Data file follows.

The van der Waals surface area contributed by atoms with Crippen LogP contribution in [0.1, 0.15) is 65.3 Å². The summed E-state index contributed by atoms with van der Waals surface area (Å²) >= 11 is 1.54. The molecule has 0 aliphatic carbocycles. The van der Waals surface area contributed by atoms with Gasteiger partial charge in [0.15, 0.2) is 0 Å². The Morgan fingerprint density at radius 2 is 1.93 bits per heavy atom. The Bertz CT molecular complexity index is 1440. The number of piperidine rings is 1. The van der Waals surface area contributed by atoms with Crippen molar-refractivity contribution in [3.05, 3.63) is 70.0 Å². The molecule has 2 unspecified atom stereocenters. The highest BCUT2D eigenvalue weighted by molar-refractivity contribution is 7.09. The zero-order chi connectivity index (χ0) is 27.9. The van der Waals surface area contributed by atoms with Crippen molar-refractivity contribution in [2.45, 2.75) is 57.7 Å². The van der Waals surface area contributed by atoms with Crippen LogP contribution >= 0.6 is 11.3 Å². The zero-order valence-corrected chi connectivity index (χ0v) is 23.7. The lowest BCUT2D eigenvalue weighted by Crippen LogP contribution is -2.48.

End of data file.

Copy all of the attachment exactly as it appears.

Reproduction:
The van der Waals surface area contributed by atoms with Crippen LogP contribution in [0.1, 0.15) is 65.3 Å². The summed E-state index contributed by atoms with van der Waals surface area (Å²) >= 11 is 1.54. The molecule has 0 aliphatic carbocycles. The van der Waals surface area contributed by atoms with Gasteiger partial charge in [0.15, 0.2) is 0 Å². The Morgan fingerprint density at radius 2 is 1.93 bits per heavy atom. The Bertz CT molecular complexity index is 1440. The number of piperidine rings is 1. The van der Waals surface area contributed by atoms with Crippen molar-refractivity contribution in [3.05, 3.63) is 70.0 Å². The molecule has 2 unspecified atom stereocenters. The highest BCUT2D eigenvalue weighted by molar-refractivity contribution is 7.09. The zero-order chi connectivity index (χ0) is 27.9. The van der Waals surface area contributed by atoms with Crippen molar-refractivity contribution in [2.45, 2.75) is 57.7 Å². The van der Waals surface area contributed by atoms with Crippen LogP contribution >= 0.6 is 11.3 Å². The zero-order valence-corrected chi connectivity index (χ0v) is 23.7. The lowest BCUT2D eigenvalue weighted by Crippen LogP contribution is -2.48.